Review: With my guitars and drums not being in LA at the moment, this is how I get my Guitar Hero fix.
What was the biggest non-surprise at this week's WWDC 2010? Not that Steve Jobs unveiled the iPhone 4, but that Guitar Hero exists on the iPhone. This should have happened at WWDC 2009 or 2008, when game apps were first being unveiled on the iPhone and iPod Touch. After all, Guitar Hero is a $2 billion franchise for Activision and consoles, portables and other, inferior phones have received multiple iterations. Meanwhile, clones like Tap Tap Revenge dominate music games in the App Store. Tap Tap Revenge is on the third edition of its once unchallenged game app and EA brought Rock Band to the iPhone back in October.
Patented Guitar Hero elements: Feel at home while playing away from home
Thankfully, while Guitar Hero is fashionably late to the 'Pod party, it delivers a very familiar-looking experience that players will be instantly comfortable with. Tapping a streaming line of gem notes that start at the top of the iPhone and quickly move to the bottom ?note catcher? will feel like a routine operation for even modest gamers. The translation to hitting these music gems on the touchscreen is simple enough, but things get very difficult when holding the device and attempting to tap two gem notes simultaneously. Trying to hold the phone and use both of your thumbs at the same time can be cumbersome until you get used to tapping two separate fingers in unison for certain notes.
There are more patented Guitar Hero elements to make everyone feel at home while playing this game away from home. Gems with star tops fill your Star Power meter, sustained notes require holding your finger down on the touchscreen for however long the line stretches and slide lines allow for zipping your finger across the note catcher as a series of notes come in diagonally. Veterans should also recognize the orange accent gems that signifying a note that you can tap anywhere on the catcher. Although drum playing isn't a part of this game app, the wide accent icon is taken straight from Guitar Hero's console counterparts.
Strumming my phone with my fingers
Guitar Hero for the iPhone strikes a different note from its competitors by taking advantage of multitouch and introducing a strumming mechanic. Along with tapping an array of circular gem notes, players must swipe a number of strumming icons, either left or right depending on the arrow's direction. This, essentially, creates two new notes, but the left and right arrows feel more than just a fifth and sixth icon. Performing tapping and swiping gestures is enough to establish additional variety and challenge over Rock Band for the iPhone and mimic the real console experience.
Six-song setlist needs an encore
Where this $2.99 game app really differs from the copycat competition is in its price. It's cheaper than $6.99 Rock Band, but that app includes 30 free songs. Guitar Hero for iPhone comes with a paltry playlist of six songs:
?Paint it Black? by the Rolling Stones
?We are the Champions? by Queen
?Say it Ain't So? by Weezer
?Seven Nation Army? by The White Stripes
?Savior? by Rise Against
?Cousins? by Vampire Weekend
With a mix of popular artists, both classic and new, all of the songs are recognizable rock hits and fun to play. However, the quality isn't the problem, it's the quantity.
Guitar Hero vs. Rock Band for iPhone
Having a mere six songs to start out with for $2.99 and knowing that you'll have to pony up an additional $1.99 for three-song track packs is bound to make gamers uneasy at the micro-transaction checkout counter. Rock Band has five times as many songs for a little more than double the initial cost and it includes tapping to drum and vocal parts.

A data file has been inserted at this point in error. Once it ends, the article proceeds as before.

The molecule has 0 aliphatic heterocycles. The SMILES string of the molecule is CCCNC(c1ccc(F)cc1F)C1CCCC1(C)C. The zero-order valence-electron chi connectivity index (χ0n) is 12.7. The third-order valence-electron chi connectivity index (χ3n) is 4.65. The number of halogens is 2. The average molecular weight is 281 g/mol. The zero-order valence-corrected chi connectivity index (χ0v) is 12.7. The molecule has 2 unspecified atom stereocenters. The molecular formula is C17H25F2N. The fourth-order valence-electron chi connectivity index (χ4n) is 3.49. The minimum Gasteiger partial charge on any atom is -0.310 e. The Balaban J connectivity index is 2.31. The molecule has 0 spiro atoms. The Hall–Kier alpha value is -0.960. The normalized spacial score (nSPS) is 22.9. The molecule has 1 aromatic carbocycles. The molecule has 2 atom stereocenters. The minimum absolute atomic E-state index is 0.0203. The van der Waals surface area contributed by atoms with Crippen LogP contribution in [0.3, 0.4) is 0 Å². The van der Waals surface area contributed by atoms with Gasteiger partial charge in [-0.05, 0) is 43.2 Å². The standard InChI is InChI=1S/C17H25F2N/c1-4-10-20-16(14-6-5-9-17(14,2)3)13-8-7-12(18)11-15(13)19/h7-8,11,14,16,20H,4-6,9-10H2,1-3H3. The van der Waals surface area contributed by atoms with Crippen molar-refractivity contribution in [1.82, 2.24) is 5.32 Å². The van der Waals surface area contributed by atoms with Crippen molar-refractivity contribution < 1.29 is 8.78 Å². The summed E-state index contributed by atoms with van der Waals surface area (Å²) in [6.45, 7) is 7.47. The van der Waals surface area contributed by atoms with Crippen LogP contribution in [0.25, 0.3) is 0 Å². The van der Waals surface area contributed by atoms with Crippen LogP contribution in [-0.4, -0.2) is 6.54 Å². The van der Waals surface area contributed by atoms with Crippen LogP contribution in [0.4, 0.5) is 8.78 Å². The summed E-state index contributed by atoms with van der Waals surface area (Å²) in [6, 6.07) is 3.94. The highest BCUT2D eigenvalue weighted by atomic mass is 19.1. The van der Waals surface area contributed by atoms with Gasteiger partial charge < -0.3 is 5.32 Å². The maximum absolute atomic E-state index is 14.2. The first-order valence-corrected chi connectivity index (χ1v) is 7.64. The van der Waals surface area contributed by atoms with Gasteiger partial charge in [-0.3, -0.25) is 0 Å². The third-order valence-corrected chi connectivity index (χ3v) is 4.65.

There's no reason Guitar Hero couldn't allow for a little harmony with the addition of drums and vocals - real vocals too, not tapping to the lyrical parts. If SoundHound identifies a song I'm singing by my off-pitch impersonation, there's no reason that vocals can't be an integrated into an iPhone game app. Also, speaking of harmony, there's also no reason that Bluetooth multiplayer couldn't be added because Rock Band does exactly that.
I will say that Guitar Hero has an easier to see interface, which is widely important for any mobile game on a 3.5-inch screen. So, while this game app presents a new strumming mechanic that is fun and simple to execute, Rock Band uses tinier fret icons that are frustrating. Guitar Hero also integrates well into the iPhone / iPod Touch with an immediate notification question: ?Use your iPod music library data to notify you when your favorite new artists are available in the game?? Songs may or may not be worth the expensive $1.99 price tag when that notification message does materialize, however, because track pack bundles contain different artists.
In addition to immediately shredding through quickplay, the main menu contains additional options like Backstage, Challenges and Community. Backstage is where you can customize your rocker's look and style, and then post a photo to Facebook. Tapping your rocker's body, which is laid out like a ragdoll, is how you intuitively zoom to and select options for the head, arms legs and shoes. It's a pretty detailed create-a-rocker mode for a mobile game. Selecting shoes, for example, allows you can set the color of the shoe AND a separate color for the sole.
The Challenges sub-menu is a list of ways to unlock more gear and earn bragging rights by performing certain tasks in the main game. With goals like ?Get star power four times in a row? or ?Hit 85% accuracy for this song on Hard,? the list is set up like Xbox 360 Achievements. The fact that there are 180 song, 40 guitar and 40 bass challenges helps the game's replay value (and the fact that there are only six included songs) immensely.